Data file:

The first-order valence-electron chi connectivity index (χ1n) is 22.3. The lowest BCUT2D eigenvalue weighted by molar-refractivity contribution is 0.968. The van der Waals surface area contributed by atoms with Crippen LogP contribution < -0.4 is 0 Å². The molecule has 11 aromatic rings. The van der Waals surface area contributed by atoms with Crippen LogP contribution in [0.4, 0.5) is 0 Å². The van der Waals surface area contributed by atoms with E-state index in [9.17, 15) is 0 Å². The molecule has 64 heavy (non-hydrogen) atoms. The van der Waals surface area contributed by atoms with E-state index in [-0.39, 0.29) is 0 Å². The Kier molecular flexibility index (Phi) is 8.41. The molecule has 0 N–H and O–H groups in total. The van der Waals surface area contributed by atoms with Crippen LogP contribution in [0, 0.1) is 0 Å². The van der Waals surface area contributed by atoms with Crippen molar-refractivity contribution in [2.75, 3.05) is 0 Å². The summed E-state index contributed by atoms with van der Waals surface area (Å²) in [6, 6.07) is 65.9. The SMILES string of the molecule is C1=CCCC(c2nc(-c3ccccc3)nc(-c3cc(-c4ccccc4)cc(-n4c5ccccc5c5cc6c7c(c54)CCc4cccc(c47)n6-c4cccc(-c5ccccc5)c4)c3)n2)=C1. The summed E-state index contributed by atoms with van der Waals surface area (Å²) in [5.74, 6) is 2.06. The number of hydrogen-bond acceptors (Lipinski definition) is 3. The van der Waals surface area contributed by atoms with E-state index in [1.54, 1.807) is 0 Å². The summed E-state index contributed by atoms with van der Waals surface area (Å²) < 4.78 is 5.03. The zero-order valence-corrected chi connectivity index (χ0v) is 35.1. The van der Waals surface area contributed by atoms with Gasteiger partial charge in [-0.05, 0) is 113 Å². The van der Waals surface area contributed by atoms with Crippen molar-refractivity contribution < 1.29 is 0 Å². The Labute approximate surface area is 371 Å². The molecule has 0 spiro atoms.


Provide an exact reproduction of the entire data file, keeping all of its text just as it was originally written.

The first-order valence-electron chi connectivity index (χ1n) is 22.3. The lowest BCUT2D eigenvalue weighted by molar-refractivity contribution is 0.968. The van der Waals surface area contributed by atoms with Crippen LogP contribution < -0.4 is 0 Å². The molecule has 11 aromatic rings. The van der Waals surface area contributed by atoms with Crippen LogP contribution in [0.4, 0.5) is 0 Å². The van der Waals surface area contributed by atoms with E-state index in [9.17, 15) is 0 Å². The molecule has 64 heavy (non-hydrogen) atoms. The van der Waals surface area contributed by atoms with E-state index in [-0.39, 0.29) is 0 Å². The Kier molecular flexibility index (Phi) is 8.41. The molecule has 0 N–H and O–H groups in total. The van der Waals surface area contributed by atoms with Crippen LogP contribution in [0, 0.1) is 0 Å². The van der Waals surface area contributed by atoms with Crippen molar-refractivity contribution in [2.75, 3.05) is 0 Å². The summed E-state index contributed by atoms with van der Waals surface area (Å²) in [6, 6.07) is 65.9. The SMILES string of the molecule is C1=CCCC(c2nc(-c3ccccc3)nc(-c3cc(-c4ccccc4)cc(-n4c5ccccc5c5cc6c7c(c54)CCc4cccc(c47)n6-c4cccc(-c5ccccc5)c4)c3)n2)=C1. The summed E-state index contributed by atoms with van der Waals surface area (Å²) in [5.74, 6) is 2.06. The number of hydrogen-bond acceptors (Lipinski definition) is 3. The van der Waals surface area contributed by atoms with E-state index in [1.54, 1.807) is 0 Å². The summed E-state index contributed by atoms with van der Waals surface area (Å²) < 4.78 is 5.03. The zero-order valence-corrected chi connectivity index (χ0v) is 35.1. The van der Waals surface area contributed by atoms with Gasteiger partial charge in [-0.05, 0) is 113 Å². The van der Waals surface area contributed by atoms with Crippen molar-refractivity contribution < 1.29 is 0 Å². The Labute approximate surface area is 371 Å². The molecule has 0 spiro atoms.